There are particular uses of crucifixion, holy communion, and resurrection -- all non-standard, but clearly recognizable -- in these books, and, again, they wouldn't have been the same books if these ideas hadn't been major features.

Here's a quote from a minor character, who was a Catholic father, and an Archaeologist:
Was it so dark a sin to interpret such ambiguous data in a way which could have meant the resurgence of Christianity in our lifetime?
Yes, it was. But not, I think, because of the sin of tampering with the data, but the deeper sin of thinking that Christianity could be saved. The Church is dying, Edouard. And not merely our beloved branch of the Holy Tree, but all of its offshoots, vestiges and cankers. The entire body of Christ is dying as surely as this poorly used body of mine, Edouard. (p. 37 of Hyperion.)

One of the characters, Sol Weintraub, is an expert on the story of Abraham's sacrifice of Isaac. Here's an interchange between Sol and his daughter:
"Dad," said Rachel, "I'm going to ask you a question I've asked about a million times since I was two. Do you believe in God?"
Sol had not smiled. He had no choice but to give her the answer he had given her a million times. "I'm waiting to," he said. (p. 252 of Hyperion.)

Here's another relevant quote:
"Jesus Christ was said to be fully human," she said. "And also fully divine. Humanity and Godhead at intersection."
I was amazed at her reference to that old religion. (p. 58 of The Fall of Hyperion.)

As you might gather from the above material, it would be a serious stretch to call these Christian novels, but they do consider the claims of Christianity in fictional form. You will probably also gather that I think the series went downhill from Hyperion. However, there was a long way to go -- Hyperion is a great book. (Not perfect, of course -- I haven't quite figured out the Shrike, in spite of more than one reading of these books.)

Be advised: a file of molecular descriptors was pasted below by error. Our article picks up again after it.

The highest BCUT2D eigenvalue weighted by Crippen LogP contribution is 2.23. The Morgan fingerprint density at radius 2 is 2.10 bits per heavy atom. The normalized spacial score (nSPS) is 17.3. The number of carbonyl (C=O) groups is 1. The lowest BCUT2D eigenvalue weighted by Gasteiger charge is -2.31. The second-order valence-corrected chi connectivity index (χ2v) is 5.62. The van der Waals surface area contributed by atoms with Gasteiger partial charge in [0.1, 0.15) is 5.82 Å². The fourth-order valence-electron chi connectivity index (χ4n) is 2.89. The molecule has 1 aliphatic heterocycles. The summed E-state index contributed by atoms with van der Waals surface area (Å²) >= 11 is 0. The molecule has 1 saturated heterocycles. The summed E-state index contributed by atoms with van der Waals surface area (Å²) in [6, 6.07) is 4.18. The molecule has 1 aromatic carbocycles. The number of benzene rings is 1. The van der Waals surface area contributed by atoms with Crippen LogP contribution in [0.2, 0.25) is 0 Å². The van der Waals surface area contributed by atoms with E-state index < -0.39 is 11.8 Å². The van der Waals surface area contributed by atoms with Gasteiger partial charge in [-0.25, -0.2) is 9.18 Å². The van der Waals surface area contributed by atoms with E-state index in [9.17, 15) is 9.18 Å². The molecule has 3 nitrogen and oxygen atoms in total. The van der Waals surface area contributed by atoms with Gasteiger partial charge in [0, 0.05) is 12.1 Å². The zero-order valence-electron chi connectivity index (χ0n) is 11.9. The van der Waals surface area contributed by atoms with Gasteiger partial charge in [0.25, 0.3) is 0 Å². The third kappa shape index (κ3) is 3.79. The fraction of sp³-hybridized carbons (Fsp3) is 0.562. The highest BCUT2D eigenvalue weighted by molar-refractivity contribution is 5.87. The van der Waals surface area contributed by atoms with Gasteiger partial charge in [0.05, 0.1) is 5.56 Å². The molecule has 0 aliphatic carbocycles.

Thanks for reading.

Thursday, May 24, 2007

I'm honored

Susan Palwick, no less, has honored this blog with a Thinking Blogger award.

By policy, I don't participate in memes. It's tempting, though.

Thank you so much!

St. Augustine, Exegesis, and Origins

The June, 2005 issue of Perspectives on Science and Christian Faith is now available freely on the Internet. I found one of the articles to be of especial interest. (You may have different interests -- look at the Table of Contents) That was "The Relevance of Augustine's View of Creation Re-evaluated," by Andrew J. Brown. Although the article is indicated as being for students and scientists in the early part of their careers, it is not an instant read, because it is 12 .PDF pages long, and because the issues are complex. Brown writes well, and understands the relevant literature. Any intelligent person who reads English, and has some idea of what "exegesis" means, should be able to comprehend what Brown has to say.

As Brown says, "Augustine is perhaps the most important thinker amongst church fathers on creation in Genesis." (p. 135) (See here for Wikipedia article on St. Augustine.)

One reason Brown has written this article is that Augustine gets misquoted, or quoted out of context. Another reason is that the very important issue of when the earth, and its inhabitants, were created, remains just that, an important issue.

It is not possible to summarize all that Brown says about Augustine in the space usually allotted to a blog post, and without plagiarizing Brown. Let me put it this way -- Augustine does not fall readily into any of the categories of beliefs on origins that come readily to mind in the present day (such as young-earth creationism, day-age belief, and the like) and he believed that Genesis 1 could be interpreted in more than one way.

People concerned about exegesis, about Augustine, and about origins owe it to themselves to read Brown's article.

Thanks for reading this post.

Wednesday, May 23, 2007

Sunspots 109


Things I have recently spotted that may be of interest to someone else:

Science: Many new species have been found in the ocean off Antarctica.

Battery electricity is a lot more expensive than house current.

Exhibit A on why blanket rejection of mainstream science gives Christianity a black eye -- a post against the idea that the earth revolves around the sun, in the name of Christianity. Make that two black eyes, and a bloody nose.